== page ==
‘when i woc in the mergen all was blaec though the night had gan and all wolde be blaec after and for all time. a great wind had cum in the night and all was blown then and broc.’ (The Wake, p.1)
This is essentially simple language and close to phonetic spelling, so anyone who wants to could, actually, “hear” it well enough. Yet I suspect that, for most, it wouldn’t be an easy read. Undoubtedly some readers greatly enjoy it and feel the language lends authenticity to the story, but I imagine many people would not want to be so challenged.
Amazon reviews of the book illustrate contrasting opinions, one finding the language ‘absolutely necessary to put you inside Buccmaster’s mind’, another believing it has ‘neither the benefit of readability nor authenticity to recommend it’, and a third finding it ‘most distracting and to my mind detracted from whatever story was being told’.
So, is it just a matter of taste?
However, other novels manage to use language that is not archaic, but is nevertheless a little strange. Barry Unsworth’s Morality Play is a good example of a novel that uses quite straightforward English but in a somewhat strange way, yet not so overtly as to be off-putting. In the following passage, I wonder if “open-breeched…” is a genuine mediaeval expression or Unsworth’s invention. “As people say” suggests the former, but either way, it certainly has an appropriate “whiff of strangeness”:
‘I am only a poor scholar, open-breeched to the winds of heaven as people say…’ (p.1)
Throughout Unsworth’s novel, voices are slightly strange, not really archaic but just a little odd. In this example, the words lend a mystical, otherworldly impression to the narrative. The sentence beginning “What is accident…” has a proverb-like quality that makes it seem mysterious:
‘And it seemed to me that some errant light touched these [castle] roofs… There was a guidance in it… What is accident to the ignorant the wise see as design.’ (p.24)
To summarise, my experience of reading historical fiction indicates that few writers take either the somewhat “archaic” approach of Emma Campion, or provide the degree of strangeness of Unsworth, still less Kingsnorth. Most simply use standard English, with a few “mediaevalisms”, and rely on the story itself and the images it presents to provide the strangeness, and this is what I also attempt to do in my historical fiction.
(Note: I discuss this and other aspects of writing historical fiction in my PhD thesis, Authenticity and alterity: Evoking the fourteenth century in fiction, University of Southampton, Faculty of Humanities, 2015 <http://eprints.soton.ac.uk/383484/>)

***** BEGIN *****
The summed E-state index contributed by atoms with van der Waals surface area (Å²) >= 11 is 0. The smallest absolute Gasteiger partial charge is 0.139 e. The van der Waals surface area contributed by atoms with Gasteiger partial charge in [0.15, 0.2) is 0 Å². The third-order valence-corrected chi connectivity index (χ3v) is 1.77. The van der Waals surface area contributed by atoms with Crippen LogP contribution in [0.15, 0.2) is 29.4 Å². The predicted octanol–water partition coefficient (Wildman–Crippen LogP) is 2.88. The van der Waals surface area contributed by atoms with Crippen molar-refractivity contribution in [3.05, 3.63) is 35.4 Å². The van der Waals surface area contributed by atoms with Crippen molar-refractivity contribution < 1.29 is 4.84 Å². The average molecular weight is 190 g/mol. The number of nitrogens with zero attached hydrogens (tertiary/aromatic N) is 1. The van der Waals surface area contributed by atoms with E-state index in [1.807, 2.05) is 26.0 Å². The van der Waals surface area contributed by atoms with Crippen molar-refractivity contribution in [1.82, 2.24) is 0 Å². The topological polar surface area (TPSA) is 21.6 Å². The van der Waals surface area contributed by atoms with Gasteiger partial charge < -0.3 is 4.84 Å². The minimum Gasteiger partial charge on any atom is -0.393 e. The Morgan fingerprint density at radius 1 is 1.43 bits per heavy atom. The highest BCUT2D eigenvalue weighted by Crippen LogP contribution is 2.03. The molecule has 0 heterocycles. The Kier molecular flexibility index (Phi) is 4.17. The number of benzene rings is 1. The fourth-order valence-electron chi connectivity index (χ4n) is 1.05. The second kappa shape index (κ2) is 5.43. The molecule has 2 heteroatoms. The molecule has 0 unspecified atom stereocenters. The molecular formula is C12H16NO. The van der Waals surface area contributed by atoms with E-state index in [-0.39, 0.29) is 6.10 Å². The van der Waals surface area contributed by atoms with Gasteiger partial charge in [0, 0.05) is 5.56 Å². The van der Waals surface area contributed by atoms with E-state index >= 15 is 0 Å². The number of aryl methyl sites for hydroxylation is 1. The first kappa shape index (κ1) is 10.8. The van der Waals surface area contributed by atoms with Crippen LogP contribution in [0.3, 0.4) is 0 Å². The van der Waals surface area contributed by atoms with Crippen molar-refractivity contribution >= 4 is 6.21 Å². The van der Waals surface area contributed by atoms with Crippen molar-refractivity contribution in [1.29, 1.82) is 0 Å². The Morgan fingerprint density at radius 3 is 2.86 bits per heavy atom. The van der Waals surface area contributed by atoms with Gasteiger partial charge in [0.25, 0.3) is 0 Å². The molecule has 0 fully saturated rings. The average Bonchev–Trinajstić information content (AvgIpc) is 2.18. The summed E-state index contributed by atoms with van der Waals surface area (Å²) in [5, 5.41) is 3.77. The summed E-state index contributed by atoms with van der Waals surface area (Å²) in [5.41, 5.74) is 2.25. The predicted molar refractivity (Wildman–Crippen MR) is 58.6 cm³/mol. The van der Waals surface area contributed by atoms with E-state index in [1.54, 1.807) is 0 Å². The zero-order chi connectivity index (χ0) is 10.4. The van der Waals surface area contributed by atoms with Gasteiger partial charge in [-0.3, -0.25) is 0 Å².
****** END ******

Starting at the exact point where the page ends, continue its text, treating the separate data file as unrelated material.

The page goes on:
1. Quoted in Celia Brayfield and Duncan Sprott, Writing Historical Fiction (London: Bloomsbury, 2014), p.135. Adapted from Hilary Mantel’s article ‘The Elusive Art of Making the Dead Speak’, Wall Street Journal, April 27th 2012.
2. Elizabeth Cook, quoted in Brayfield and Sprott, p.122.
3. Reviewer “J” (2008), Goodreads, The Game of Kings <www.goodreads.com/book/show/112077.The_Game_of_Kings> [accessed 13th December 2016].
4. Paul Kingsnorth, ‘The Wake’, Unbound (2014) <unbound.co.uk/books/the-wake> [accessed 13th December 2016].
One thought on “Archaic or strange language in historical fiction”
I took one look at Wake and decided I didn’t have the energy but would be happy to listen to it as an audio book much like Will Self’s Umbrella (400 pages of unpunctuated stream of consciousness) which was brilliant as an audio book.
I am also a Dunnett fan and have read the full cycle twice. I do agree that the writing in Game of Kings is challenging but I found her later books far easier to read. I didn’t get into the series until the third book (Francis Crawford was quite hard to warm to in the second book, Queen’s Play). I think people persevere through these challenges because the story is so compelling. With Game of Kings I skimmed the hard bits in much the same way I do extended battle scenes.
Perhaps the most difficult book I have read was Snow White and Rose Red by Patricia C Wrede which set the traditional tale in Elizabethan England complete with ‘Elizabethan’ dialogue which was formal and stilted and made the book very heavy going.
My guide with period writing is Josephine Tey who said in the Historical Note to The Privateer.
‘If the characters in the story did not sound quaint to each other, then they have no right to sound quaint to us. What a young man may actually have said to his patron may be: “I am vastly gratified by your condescension, sir, and very sensible of my obligation to you,” but that is not how the words sounded to his benefactor. What his benefactor understood him to say was: “Thank you very much, sir. That is very kind of you.”’